After what feels like a lifetime of Thanksgiving roundups dedicated to curing the anxiety associated with trying to pair wine with a veritable shitstorm of different flavors, they persist. And they persist because the riddle persists. How do you choose a selection of wines that not only match well with both cranberry sauce and sausage stuffing, but will please the inevitable patchwork of people who tend to pull up their chairs to your table only once a year?
For us, there has always been a pretty basic shopping list for Thanksgiving: rich whites that still retain their acidity (think chenin blanc from the Loire and riesling, both dry and slightly off-dry, from Germany, Austria and Alsace) and fruit-forward or savory reds with great acidity (think Beaujolais, frappato from Sicily, cabernet franc from the Loire) and always, always something bubbly, whether it be a slightly off-dry, juicy and low-alcohol Bugey Cerdon, a pét-nat from the Loire or any number of méthode champenoise sparklers, including Champagne, if that’s how you roll. Trying to keep things low on the alcohol scale is generally a good rule of thumb as well. (Unless, of course, you’d rather not be lucid. In that case: whiskey.)
The challenge is bringing something new to the table (literally) that will prove interesting for those in the know (e.g. you), and pleasurable for all. Can this wine deal with green bean casserole? Will it not upset your disenchanted aunt? These are the questions we asked ourselves.
For this special edition of “House Wine,” we assembled a grab bag of whites, reds and sparkling wines under $25 to taste blind, all chosen because they represented well on paper (more about our process via our inaugural column), and ended up with seven that will not only find a place on our respective Thanksgiving tables, but will undoubtedly find themselves in heavy rotation beyond it.
For the tasting, we were joined by Alice Feiring, wine writer and author of Naked Wine and the natural wine digest, The Feiring Line; Ashley Santoro, wine director at Narcissa; Zachary Sussman, PUNCH’s New York wine columnist; and PUNCH Contributing Editor Megan Krigbaum.
Without further ado, the wines:
Keller Riesling Trocken 2014 | $22
While the Rheinhessen may not be the most fashionable region for German riesling, Keller has established itself as a producer that has proven the potential of its sites and the Rheinhessen at large. Their entry-level trocken delivers all of the concentrated fruit you want to cushion the Thanksgiving crush, with the salinity and citrus-tinged acid to clean it up. [Buy] Importer: Petit Pois
Costadilà IGT Bianco dei Colli Trevigiani Vino Frizzante “330 SLM” | $20
Costadilà is one of a growing number of prosecco producers making wine in the old-school col fondo style—i.e. prosecco that is fermented in bottle via the méthode ancestrale and released with its sediment—rather than the more industrial and dominant Charmat (tank fermentation) method. Sourced from organic vineyards located 330 meters above sea level (hence the “330”), fermented with native yeasts and bottled without sulfur, this shows off the more aromatic side of the glera grape. Cloudy with loads of pear and apple skin aromas and a yeasty undertone, it’s far less polarizing than it looks. [Buy] Importer: Louis/Dressner Selections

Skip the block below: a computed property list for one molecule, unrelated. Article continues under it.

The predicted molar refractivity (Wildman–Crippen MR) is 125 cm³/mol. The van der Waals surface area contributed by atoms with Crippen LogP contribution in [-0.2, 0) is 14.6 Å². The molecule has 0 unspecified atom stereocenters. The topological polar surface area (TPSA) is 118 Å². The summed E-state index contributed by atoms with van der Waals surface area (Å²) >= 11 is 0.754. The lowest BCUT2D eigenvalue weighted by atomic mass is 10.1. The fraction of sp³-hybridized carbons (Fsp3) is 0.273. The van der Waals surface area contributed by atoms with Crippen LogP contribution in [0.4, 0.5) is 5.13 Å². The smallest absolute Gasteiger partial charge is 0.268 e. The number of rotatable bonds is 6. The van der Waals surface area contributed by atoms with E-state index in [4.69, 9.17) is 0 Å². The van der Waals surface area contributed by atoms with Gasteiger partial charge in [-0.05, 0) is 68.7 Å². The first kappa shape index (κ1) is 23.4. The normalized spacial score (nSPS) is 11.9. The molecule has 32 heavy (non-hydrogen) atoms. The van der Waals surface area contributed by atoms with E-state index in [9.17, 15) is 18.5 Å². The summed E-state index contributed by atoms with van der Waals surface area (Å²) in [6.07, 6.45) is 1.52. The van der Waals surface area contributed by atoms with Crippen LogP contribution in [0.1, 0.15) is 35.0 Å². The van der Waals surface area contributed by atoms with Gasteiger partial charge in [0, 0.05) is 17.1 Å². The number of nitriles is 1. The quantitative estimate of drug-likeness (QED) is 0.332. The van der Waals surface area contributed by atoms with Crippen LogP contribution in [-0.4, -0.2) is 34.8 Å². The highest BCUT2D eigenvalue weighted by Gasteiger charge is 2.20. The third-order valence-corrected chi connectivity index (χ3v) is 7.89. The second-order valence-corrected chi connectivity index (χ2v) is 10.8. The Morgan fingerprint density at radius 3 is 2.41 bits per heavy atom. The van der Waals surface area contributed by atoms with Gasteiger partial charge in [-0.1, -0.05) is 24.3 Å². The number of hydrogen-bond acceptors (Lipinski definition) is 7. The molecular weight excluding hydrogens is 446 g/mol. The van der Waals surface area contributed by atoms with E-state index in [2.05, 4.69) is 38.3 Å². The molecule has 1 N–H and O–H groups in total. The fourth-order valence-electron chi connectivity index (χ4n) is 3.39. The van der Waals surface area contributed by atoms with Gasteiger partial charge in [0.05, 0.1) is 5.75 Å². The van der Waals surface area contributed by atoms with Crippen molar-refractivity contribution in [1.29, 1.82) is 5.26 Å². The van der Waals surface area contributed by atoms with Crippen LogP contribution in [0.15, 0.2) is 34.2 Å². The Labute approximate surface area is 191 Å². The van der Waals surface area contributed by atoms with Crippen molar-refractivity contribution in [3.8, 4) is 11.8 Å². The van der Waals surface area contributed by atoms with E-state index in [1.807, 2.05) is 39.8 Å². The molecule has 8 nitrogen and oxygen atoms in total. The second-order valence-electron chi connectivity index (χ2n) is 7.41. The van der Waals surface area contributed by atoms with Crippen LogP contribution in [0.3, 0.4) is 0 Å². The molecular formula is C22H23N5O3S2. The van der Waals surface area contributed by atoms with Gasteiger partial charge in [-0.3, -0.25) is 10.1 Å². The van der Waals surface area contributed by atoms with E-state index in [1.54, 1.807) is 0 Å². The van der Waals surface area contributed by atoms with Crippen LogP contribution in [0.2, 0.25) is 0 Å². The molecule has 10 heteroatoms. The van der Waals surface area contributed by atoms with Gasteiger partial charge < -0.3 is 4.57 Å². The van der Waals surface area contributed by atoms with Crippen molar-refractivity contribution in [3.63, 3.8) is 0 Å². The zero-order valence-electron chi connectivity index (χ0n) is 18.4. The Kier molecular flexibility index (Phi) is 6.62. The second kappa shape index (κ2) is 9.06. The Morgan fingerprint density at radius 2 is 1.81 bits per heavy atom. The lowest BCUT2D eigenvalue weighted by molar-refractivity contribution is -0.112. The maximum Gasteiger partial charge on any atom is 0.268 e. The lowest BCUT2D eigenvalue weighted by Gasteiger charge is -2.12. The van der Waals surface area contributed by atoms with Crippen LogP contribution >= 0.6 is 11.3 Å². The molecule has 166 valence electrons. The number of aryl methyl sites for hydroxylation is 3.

Bartucci Bugey Cerdon NV | $23
Cerdon is one of three crus within Bugey in France’s Savoie region, and the only one whose entire production consists of sparkling wine. Made from a blend of gamay along with poulsard and, in the case of Bartucci, a bit of chardonnay, the area’s wines are made in the méthode ancestrale and bottled off-dry. Pink and full of bright red fruit, this is basically adult fruit punch that, at eight percent alcohol, is the perfect wine to crack while cooking. [Buy] Importer: Jenny & Francois Selections
Bitouzet-Prieur Passetoutgrains “Grange le Duc” 2013 | $23
One of Volnay’s classic domaines, Bitouzet-Prieur’s Bourgogne Passetoutgrains—which is a designation that allows for blending grapes, typically gamay and pinot noir, to make simple wines—punches well above its weight class. Complex and spicy with gamay fruit coupled with pinot noir nuance. Officially one our greatest “House Wine” hits. [Buy] Importer: Rosenthal Wine Merchant
Fanny Sabre Bourgogne Rouge 2014 | $24
Fanny Sabre is one of a growing number of Burgundy producers working naturally. After studying under Henri-Frédéric Roch (of Prieuré Roch) and Philippe Pacalet, Fanny took over her family’s estate in the Côtes de Beaune. Her entry-level Bourgogne Rouge is a consistent go-to of ours, and the 2014 is no exception. Herbal (the wine macerates with its stems) and bright, this is another easy crowd-pleaser with enough tannin and grip to stand up to items destined to be drenched in gravy. [Buy] Importer: Avant-Garde Wine & Spirits
Pedralonga DoUmia 2012 | $20
Another consistent favorite at PUNCH, Pedralonga’s Rias Baixas red shows just how much potential the region has beyond its famous albariños. A blend of mencia, caiño and espadeiro sourced from organic vineyards and fermented in tank with native yeasts, this is all pepper, violets and eucalyptus with enough dark fruit to please those on the hunt for a fuller-bodied red. [Buy] Importer: David Bowler Wines
Lioco Indica 2013 | $20
One of the longtime darlings of New California, Lioco’s wines continue to improve year over year. The Indica is sourced from old-vine carignan in Mendocino and aged in neutral oak for nearly a year before being bottled unfined and unfiltered. This all about the jammy fruit and warm spice—the kind of wine that you can confidently plop down at any end of the table. (Would take nicely to a slight chill, as well.) [Buy] Importer: Skurnik Wines